Archive for December, 2009


Experimenting with seeds

December has been a month of experimentation. It was time to plant all the seeds that I had collected during fall in India and Japan. I carefully selected two to three of various fruits and flower seeds that I had assiduously collected and arranged them in my seed planter as below, and charted the description of sheets in an Excel sheet.


Assorted seeds

Seeds arranged and ready for sowing


Unknown (2) Hibiscus (2) Beach (1) Persimmon (2)
+ Camelia 1
Komatsuna (7) Beach (2)
Dec. 3 Dec. 3 Dec. 3 Dec. 3 Dec. 13 Dec. 3
Donguri (1) Donguri (1) Curry Leaf (2) Saradana Komatsuna (7) Orange (3)
Dec. 3 Dec. 3 Dec. 3 Dec. 13 Dec. 13 Dec. 3
Donguri (S)(2) Camelia (2) Sapota (2) Nadeshiko (5) Komatsuna (7) Sweet lime (2)
Dec. 3 Dec. 3 Dec. 3 Dec. 3 Dec. 13 Dec. 3

Chart corresponding to photo above showing details of seeds sown  Name (No. of seeds) and date planted

Covered the entire arrangement with a plastic lid having a few holes and kept them at room temperature.

I had picked up some seeds on the beach at Izu – I have no idea where they have come from (first row columns with the captions “Unknown” and “Beach”). Maybe they have been carried across the ocean or have been thrown overboard from a ship.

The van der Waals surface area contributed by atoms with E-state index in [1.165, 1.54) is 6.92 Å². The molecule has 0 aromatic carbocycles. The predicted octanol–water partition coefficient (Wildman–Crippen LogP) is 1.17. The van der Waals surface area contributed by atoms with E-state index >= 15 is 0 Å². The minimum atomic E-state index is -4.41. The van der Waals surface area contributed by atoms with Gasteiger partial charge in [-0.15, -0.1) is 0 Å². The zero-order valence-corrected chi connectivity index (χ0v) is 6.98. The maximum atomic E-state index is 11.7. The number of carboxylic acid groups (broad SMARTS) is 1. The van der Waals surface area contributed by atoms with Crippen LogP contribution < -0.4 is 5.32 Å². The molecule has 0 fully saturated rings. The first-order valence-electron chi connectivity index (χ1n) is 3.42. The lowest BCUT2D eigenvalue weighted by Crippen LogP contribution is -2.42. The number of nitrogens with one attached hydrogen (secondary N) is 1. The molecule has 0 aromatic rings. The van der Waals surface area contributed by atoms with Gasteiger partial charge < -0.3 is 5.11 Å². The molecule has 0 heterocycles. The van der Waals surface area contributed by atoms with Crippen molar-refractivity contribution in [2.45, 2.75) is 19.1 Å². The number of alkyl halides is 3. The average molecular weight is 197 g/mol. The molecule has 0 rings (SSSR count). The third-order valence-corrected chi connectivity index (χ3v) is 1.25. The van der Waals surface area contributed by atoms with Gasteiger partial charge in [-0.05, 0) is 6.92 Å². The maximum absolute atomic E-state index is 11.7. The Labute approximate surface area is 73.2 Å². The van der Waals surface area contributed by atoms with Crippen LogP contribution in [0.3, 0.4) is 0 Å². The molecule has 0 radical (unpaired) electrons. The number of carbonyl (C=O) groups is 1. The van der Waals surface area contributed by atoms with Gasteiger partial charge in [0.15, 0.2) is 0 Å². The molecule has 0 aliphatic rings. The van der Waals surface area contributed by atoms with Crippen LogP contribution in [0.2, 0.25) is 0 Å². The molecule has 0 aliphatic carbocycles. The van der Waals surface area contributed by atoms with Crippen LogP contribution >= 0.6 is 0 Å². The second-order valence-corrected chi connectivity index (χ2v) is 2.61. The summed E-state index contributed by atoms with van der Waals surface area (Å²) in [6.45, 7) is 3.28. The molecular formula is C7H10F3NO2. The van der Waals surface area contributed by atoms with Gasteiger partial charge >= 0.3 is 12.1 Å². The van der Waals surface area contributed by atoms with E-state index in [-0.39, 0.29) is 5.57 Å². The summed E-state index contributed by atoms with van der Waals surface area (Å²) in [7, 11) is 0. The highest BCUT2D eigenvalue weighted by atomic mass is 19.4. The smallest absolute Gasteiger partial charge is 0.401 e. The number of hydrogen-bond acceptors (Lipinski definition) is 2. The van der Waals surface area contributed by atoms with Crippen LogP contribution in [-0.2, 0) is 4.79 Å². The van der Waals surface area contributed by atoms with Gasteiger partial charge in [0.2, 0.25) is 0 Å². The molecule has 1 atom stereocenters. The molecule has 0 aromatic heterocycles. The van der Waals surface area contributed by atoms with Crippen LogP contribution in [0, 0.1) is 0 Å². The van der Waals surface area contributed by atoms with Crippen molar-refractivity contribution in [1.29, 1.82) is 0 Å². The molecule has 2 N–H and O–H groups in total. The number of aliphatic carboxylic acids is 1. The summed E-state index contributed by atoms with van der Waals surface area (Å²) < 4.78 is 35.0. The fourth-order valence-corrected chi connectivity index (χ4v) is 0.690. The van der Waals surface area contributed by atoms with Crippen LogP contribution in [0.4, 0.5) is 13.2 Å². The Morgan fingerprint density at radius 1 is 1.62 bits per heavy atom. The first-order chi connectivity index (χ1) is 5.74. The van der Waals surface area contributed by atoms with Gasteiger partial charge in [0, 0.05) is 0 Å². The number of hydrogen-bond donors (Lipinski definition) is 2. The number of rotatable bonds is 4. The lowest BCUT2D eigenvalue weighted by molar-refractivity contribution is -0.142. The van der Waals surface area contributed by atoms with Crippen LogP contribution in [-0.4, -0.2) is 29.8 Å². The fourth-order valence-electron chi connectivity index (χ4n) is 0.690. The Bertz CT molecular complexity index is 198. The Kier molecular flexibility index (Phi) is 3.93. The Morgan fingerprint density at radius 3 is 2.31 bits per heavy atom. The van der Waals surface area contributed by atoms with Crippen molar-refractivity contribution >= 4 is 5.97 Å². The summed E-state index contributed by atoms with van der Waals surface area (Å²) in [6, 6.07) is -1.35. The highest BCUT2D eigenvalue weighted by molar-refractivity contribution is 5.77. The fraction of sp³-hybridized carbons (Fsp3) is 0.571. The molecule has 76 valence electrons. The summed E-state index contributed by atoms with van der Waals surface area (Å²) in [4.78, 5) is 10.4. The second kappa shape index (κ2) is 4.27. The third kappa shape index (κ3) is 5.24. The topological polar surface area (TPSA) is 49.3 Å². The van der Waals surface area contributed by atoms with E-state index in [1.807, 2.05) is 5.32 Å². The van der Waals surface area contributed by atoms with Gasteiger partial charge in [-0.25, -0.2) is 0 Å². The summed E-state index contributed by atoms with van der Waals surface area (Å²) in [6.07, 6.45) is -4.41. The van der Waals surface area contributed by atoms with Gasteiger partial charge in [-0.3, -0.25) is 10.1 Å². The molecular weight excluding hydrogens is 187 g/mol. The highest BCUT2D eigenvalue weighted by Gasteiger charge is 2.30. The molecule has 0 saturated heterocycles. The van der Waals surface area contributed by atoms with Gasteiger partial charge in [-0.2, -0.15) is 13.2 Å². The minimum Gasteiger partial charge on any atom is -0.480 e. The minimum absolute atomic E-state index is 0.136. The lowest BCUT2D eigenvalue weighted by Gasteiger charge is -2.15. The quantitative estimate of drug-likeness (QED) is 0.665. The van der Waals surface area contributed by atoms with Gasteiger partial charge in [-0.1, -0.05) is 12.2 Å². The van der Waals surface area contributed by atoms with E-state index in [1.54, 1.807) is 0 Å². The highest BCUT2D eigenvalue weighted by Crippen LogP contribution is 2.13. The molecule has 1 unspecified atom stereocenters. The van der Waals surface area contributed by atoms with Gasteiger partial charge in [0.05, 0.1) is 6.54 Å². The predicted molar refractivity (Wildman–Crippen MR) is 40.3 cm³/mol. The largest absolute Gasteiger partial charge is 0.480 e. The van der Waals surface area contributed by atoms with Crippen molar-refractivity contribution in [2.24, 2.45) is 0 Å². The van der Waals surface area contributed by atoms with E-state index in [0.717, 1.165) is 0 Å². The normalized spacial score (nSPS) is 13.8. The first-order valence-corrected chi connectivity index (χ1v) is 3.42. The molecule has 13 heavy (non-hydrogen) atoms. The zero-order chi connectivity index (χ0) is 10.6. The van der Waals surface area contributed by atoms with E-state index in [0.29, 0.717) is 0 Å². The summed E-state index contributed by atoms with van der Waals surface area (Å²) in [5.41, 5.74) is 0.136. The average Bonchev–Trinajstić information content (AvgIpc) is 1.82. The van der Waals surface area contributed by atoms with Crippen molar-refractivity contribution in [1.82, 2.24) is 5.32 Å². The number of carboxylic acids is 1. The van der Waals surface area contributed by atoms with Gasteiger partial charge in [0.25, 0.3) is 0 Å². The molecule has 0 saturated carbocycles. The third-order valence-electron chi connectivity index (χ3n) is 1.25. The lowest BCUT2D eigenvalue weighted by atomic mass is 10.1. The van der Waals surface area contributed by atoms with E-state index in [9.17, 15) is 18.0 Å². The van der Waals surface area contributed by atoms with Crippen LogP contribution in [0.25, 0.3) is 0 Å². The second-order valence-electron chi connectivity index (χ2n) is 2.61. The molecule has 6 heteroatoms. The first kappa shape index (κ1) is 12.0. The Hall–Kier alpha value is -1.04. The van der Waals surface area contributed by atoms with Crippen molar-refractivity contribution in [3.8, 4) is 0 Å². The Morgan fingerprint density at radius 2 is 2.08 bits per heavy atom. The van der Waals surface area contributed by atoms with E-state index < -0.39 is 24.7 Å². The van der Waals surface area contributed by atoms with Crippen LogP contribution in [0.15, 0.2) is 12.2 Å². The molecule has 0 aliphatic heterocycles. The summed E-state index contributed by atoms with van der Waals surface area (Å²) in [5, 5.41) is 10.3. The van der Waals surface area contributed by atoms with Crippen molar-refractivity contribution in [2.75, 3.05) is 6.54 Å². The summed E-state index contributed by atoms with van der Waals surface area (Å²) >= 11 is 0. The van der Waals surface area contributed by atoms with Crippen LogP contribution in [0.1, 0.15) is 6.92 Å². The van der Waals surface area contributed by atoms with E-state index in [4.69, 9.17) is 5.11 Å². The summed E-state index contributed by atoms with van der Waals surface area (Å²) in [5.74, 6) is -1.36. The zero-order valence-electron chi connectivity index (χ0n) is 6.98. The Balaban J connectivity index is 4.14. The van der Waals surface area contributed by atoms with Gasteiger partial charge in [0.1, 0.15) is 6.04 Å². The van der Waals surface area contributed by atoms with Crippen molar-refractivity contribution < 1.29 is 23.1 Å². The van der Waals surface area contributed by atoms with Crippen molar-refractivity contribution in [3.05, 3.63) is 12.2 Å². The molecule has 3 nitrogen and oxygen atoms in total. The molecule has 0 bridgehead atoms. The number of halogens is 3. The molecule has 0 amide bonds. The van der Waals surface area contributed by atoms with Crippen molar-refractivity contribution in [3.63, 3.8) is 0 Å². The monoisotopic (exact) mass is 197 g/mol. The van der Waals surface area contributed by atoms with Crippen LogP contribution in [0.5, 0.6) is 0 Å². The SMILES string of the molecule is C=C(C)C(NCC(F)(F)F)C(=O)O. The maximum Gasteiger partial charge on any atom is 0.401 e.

I had picked up some orange, sweet lime and Sapota (a delicious fruit in India) seeds on my trip to India. Others are from various locations in Japan (Hibiscus; from my trip to the Izu Peninsula).


To my delight,  I found young saplings appearing after about a week. I was happy with the germination of Hibiscus, which I promptly removed and placed in a separate container. This plant grows in frost-free environment to several meters in height, and I’m hoping to grow it in a large planter, so that I can move it within the house when it gets too cold. Hibiscus is a popular plant in the islands of Okinawa, where the weather is much warmer than in the rest of Japan generally. It would be wonderful if I can raise these in the colder climate of Kisarazu. I also found that another Hibiscus seed has germinated after I removed the first one to its own small pot. Isn’t it exciting to grow plants from seeds?


Hibiscus – hoping for safe passage through the winter Ginger lily-like plant                 Ginger lily like plant (below)


I had picked up a few seeds of a pink flowering plant, which resembled the Ginger Lily in Mumbai, India. One fine day, I found this seed had germinated and shot up quite quickly. Again, I promptly took it off from the seed pot and gave this plant its own new home.

I found that it was important to transplant it as soon as the sapling is capable of being transplanted. This encourages growth of the seeds remaining in the pot. I found another seed germinating soon after I transplanted this Ginger Lily-like sapling.